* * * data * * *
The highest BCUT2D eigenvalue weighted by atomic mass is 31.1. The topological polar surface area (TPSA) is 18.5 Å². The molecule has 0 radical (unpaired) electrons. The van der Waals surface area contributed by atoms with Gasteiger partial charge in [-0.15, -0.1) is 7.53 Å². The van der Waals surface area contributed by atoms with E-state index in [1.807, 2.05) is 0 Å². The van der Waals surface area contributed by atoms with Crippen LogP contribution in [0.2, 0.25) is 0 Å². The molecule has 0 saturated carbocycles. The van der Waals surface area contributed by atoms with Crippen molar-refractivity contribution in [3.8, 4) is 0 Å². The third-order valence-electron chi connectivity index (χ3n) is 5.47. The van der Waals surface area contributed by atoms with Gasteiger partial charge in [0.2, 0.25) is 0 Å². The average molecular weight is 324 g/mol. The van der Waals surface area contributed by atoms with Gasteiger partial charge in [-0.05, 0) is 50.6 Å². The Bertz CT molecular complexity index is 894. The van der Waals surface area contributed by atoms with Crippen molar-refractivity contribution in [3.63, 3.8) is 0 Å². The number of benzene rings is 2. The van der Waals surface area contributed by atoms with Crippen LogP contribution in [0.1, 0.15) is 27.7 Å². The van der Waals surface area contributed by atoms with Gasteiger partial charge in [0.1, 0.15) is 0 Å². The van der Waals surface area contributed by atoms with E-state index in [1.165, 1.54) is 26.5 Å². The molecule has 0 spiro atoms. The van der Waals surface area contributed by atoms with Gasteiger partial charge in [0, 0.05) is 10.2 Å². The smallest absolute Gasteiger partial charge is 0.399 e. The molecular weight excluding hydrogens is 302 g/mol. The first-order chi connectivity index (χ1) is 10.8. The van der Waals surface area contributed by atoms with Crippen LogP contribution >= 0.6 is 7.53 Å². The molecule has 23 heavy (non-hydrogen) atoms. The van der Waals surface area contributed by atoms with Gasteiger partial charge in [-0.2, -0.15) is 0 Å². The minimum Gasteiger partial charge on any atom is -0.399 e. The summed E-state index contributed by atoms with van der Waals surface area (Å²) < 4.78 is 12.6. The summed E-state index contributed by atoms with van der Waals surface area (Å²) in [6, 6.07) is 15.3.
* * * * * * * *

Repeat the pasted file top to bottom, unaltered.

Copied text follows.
The highest BCUT2D eigenvalue weighted by atomic mass is 31.1. The topological polar surface area (TPSA) is 18.5 Å². The molecule has 0 radical (unpaired) electrons. The van der Waals surface area contributed by atoms with Gasteiger partial charge in [-0.15, -0.1) is 7.53 Å². The van der Waals surface area contributed by atoms with E-state index in [1.807, 2.05) is 0 Å². The van der Waals surface area contributed by atoms with Crippen LogP contribution in [0.2, 0.25) is 0 Å². The molecule has 0 saturated carbocycles. The van der Waals surface area contributed by atoms with Crippen molar-refractivity contribution in [3.8, 4) is 0 Å². The third-order valence-electron chi connectivity index (χ3n) is 5.47. The van der Waals surface area contributed by atoms with Gasteiger partial charge in [0.2, 0.25) is 0 Å². The average molecular weight is 324 g/mol. The van der Waals surface area contributed by atoms with Gasteiger partial charge in [-0.05, 0) is 50.6 Å². The Bertz CT molecular complexity index is 894. The van der Waals surface area contributed by atoms with Crippen molar-refractivity contribution in [3.63, 3.8) is 0 Å². The number of benzene rings is 2. The van der Waals surface area contributed by atoms with Crippen LogP contribution in [0.1, 0.15) is 27.7 Å². The van der Waals surface area contributed by atoms with Gasteiger partial charge in [0.1, 0.15) is 0 Å². The van der Waals surface area contributed by atoms with E-state index in [1.165, 1.54) is 26.5 Å². The molecule has 0 spiro atoms. The van der Waals surface area contributed by atoms with Gasteiger partial charge in [0, 0.05) is 10.2 Å². The smallest absolute Gasteiger partial charge is 0.399 e. The molecular weight excluding hydrogens is 302 g/mol. The first-order chi connectivity index (χ1) is 10.8. The van der Waals surface area contributed by atoms with Crippen LogP contribution >= 0.6 is 7.53 Å². The molecule has 23 heavy (non-hydrogen) atoms. The van der Waals surface area contributed by atoms with Gasteiger partial charge in [-0.2, -0.15) is 0 Å². The minimum Gasteiger partial charge on any atom is -0.399 e. The summed E-state index contributed by atoms with van der Waals surface area (Å²) < 4.78 is 12.6. The summed E-state index contributed by atoms with van der Waals surface area (Å²) in [6, 6.07) is 15.3.